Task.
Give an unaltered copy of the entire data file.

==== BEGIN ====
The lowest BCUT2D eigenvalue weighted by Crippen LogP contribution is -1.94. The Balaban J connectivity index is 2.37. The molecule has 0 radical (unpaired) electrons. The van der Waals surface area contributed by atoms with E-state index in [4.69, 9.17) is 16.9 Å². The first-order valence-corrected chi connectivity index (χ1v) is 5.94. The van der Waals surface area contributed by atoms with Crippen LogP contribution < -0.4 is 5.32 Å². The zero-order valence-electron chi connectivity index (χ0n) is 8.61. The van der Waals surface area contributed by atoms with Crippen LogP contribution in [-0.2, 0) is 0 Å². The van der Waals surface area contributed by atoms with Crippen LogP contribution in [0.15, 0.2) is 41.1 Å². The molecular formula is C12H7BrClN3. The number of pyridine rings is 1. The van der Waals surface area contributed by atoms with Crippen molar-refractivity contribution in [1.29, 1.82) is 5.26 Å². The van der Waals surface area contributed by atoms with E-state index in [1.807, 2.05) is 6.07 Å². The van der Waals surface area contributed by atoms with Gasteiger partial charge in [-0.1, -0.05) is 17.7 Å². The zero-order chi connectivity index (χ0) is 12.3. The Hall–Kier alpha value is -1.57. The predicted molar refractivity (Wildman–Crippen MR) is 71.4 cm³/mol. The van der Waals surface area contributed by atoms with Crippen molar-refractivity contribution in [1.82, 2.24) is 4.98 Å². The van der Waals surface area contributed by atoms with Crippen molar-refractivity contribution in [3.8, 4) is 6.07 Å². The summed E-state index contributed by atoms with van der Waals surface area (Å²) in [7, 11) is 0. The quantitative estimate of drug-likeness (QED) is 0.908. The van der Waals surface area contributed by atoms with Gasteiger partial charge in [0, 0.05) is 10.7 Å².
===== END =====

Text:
The lowest BCUT2D eigenvalue weighted by Crippen LogP contribution is -1.94. The Balaban J connectivity index is 2.37. The molecule has 0 radical (unpaired) electrons. The van der Waals surface area contributed by atoms with E-state index in [4.69, 9.17) is 16.9 Å². The first-order valence-corrected chi connectivity index (χ1v) is 5.94. The van der Waals surface area contributed by atoms with Crippen LogP contribution < -0.4 is 5.32 Å². The zero-order valence-electron chi connectivity index (χ0n) is 8.61. The van der Waals surface area contributed by atoms with Crippen LogP contribution in [-0.2, 0) is 0 Å². The van der Waals surface area contributed by atoms with Crippen LogP contribution in [0.15, 0.2) is 41.1 Å². The molecular formula is C12H7BrClN3. The number of pyridine rings is 1. The van der Waals surface area contributed by atoms with Crippen molar-refractivity contribution in [1.29, 1.82) is 5.26 Å². The van der Waals surface area contributed by atoms with E-state index in [1.807, 2.05) is 6.07 Å². The van der Waals surface area contributed by atoms with Gasteiger partial charge in [-0.1, -0.05) is 17.7 Å². The zero-order chi connectivity index (χ0) is 12.3. The Hall–Kier alpha value is -1.57. The predicted molar refractivity (Wildman–Crippen MR) is 71.4 cm³/mol. The van der Waals surface area contributed by atoms with Crippen molar-refractivity contribution in [1.82, 2.24) is 4.98 Å². The van der Waals surface area contributed by atoms with Crippen molar-refractivity contribution in [3.8, 4) is 6.07 Å². The summed E-state index contributed by atoms with van der Waals surface area (Å²) in [7, 11) is 0. The quantitative estimate of drug-likeness (QED) is 0.908. The van der Waals surface area contributed by atoms with Gasteiger partial charge in [0, 0.05) is 10.7 Å².